More colonies started appearing around the map.  Aggressive government spending was used to expand the borders of China and avoid being blocked in, but eventually she found the actions of her neighbours a bit too much and started amassing an army in secret.  It was rude when some nation from the other side of the world decided that it would be a good idea to build something in between two rapidly developing countries.  She enlisted one of her elite guard to oversee the training of a large army of archers, who would be protected by one of her armies of veteran warriors.  Ignoring all the agreements she had made earlier, which she thought were rather infantile anyway, she marched them down to Pasargadae, the silly little colony that Darius had created and rained hell upon the city, before her warriors marched in and took over the city.  America sent a letter of protest at her show of violence, but she chucked it in the trash.  All talk and no action.  Plus, they were too far away to do anything.  The resistance was lower than she had expected, and as a gesture of goodwill, she let army help the city rebuild itself and do whatever it wanted, before continuing her slow march downwards to the next city that was in the way of Beijing – Hamburg.

There were a few seconds before issuing the command to attack when Wu Zetian had doubts about attacking Germany, but then remembered Bismark’s bad taste in fashion and became even more motivated.  Initial battle reports indicated that the Hamburgers were showing resistance, but splitting the archers into two groups reduced cases of injuries and split the ability of the city to react effectively.  She gave control of the prosperous city back to it’s mayor, making sure he was aware of the changes in affiliation, and left them to rebuild themselves.  Seeing as her army was a bit wounded, she let them take a break while she ordered the training of a second batch of archers, as well as the construction of several wonders, including the Great Pyramids and the Hanging Gardens.  Bismark even asked for a peace treaty, which the Empress agreed to, since she had put him back in his place.  In the short time of a few hundred years, she had managed to double her borders and influence.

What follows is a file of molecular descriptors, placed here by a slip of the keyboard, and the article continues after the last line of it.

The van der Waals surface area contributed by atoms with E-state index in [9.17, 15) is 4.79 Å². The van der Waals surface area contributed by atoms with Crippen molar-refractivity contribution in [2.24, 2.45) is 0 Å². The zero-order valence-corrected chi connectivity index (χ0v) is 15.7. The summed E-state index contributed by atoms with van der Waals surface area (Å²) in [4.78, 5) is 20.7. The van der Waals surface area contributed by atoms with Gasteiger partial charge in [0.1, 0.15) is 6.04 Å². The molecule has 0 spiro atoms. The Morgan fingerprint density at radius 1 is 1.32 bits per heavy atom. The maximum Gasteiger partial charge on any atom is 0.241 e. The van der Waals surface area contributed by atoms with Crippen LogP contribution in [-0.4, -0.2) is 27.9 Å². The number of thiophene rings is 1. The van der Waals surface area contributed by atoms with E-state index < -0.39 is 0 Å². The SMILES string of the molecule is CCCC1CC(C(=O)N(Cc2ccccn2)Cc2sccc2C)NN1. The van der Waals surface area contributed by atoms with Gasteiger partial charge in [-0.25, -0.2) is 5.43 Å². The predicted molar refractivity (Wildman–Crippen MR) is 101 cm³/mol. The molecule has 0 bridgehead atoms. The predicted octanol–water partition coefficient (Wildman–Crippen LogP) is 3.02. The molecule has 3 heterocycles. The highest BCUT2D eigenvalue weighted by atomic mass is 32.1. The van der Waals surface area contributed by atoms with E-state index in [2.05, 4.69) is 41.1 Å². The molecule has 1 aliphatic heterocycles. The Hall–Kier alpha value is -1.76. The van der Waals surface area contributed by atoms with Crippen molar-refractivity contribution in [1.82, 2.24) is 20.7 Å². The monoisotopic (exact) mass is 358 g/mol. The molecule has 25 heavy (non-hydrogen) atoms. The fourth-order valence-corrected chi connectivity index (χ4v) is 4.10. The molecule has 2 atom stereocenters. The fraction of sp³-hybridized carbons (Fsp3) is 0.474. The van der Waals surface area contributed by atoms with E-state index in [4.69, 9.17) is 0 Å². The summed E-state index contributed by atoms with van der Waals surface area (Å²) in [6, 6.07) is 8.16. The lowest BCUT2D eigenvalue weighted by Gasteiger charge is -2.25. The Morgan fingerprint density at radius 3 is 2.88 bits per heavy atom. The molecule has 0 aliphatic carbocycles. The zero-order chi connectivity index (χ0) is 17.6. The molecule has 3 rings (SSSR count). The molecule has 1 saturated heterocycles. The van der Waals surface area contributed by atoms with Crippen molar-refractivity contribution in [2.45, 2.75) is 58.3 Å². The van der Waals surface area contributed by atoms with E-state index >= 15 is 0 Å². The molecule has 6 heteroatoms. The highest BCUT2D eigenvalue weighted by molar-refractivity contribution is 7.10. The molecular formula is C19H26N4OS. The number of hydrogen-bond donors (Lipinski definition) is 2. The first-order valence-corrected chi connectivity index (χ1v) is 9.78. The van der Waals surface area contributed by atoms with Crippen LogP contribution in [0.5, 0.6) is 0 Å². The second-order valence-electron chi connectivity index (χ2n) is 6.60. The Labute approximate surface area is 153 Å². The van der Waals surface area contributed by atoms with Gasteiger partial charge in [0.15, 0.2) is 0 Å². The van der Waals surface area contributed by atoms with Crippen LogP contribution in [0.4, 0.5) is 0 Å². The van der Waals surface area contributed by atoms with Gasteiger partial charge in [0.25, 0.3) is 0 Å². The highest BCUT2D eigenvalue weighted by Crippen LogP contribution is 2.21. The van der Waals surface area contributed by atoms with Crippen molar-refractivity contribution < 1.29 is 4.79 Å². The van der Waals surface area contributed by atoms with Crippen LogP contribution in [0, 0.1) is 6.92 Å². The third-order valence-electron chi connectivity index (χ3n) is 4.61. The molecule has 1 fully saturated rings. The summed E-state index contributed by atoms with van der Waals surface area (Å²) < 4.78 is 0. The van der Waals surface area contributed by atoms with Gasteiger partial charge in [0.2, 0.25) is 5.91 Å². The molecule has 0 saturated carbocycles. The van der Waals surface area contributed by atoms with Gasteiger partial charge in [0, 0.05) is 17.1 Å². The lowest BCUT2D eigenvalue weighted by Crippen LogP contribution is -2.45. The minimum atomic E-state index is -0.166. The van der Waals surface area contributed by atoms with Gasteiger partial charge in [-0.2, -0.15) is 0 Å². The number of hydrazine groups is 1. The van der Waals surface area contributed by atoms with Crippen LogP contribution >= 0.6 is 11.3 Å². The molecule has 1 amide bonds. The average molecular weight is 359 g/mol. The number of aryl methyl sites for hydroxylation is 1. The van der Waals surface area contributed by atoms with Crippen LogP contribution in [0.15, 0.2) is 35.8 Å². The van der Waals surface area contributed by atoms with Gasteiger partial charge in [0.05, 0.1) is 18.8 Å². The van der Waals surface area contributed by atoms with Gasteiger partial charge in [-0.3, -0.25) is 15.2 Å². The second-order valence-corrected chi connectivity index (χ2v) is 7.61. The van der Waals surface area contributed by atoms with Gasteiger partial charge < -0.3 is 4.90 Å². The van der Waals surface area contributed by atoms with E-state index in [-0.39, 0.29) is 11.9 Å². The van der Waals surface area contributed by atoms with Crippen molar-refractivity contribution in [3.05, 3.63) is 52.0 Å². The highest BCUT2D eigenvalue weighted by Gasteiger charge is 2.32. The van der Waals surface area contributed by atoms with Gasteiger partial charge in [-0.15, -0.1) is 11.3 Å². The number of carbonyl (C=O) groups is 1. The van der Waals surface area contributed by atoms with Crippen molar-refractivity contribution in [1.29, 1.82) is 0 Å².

The weakening grip of her neighbours made Wu Zetian pay a visit to her two neighbouring city states of Venice and Florence.  While still wanting to be  left alone, the two cities realised that they were sitting in the doorstep of a very strong nation, and so readily agreed to an alliance for their own survival.  As a gesture of goodwill, the Empress amassed her rejuvenated army and led them to launch an offensive against Singapore, a state that Venice had been rivals with for over a thousand years.  Unsurprisingly, Singapore was a bigger, better and prettier country than Venice, the Empress noted as they raced through the countryside to the capital.  Of course the Venetians were envious. “I shall take this city for myself, and not crush it as the silly Italians would have wanted,” Wu Zetian thought herself.  The enemy was prepared.  They even had archers stationed, providing twice the offensive power of any foe she had faced so far.  Fortunately, the Empress had doubled her firepower too, completely denying Singapore the chance to recover in between attacks.  the archers and the city walls fell like dominoes.  By the time George Washington’s letter of disapproval had arrived, Singapore was already in the hands of China.

“Now what?” the Empress wondered.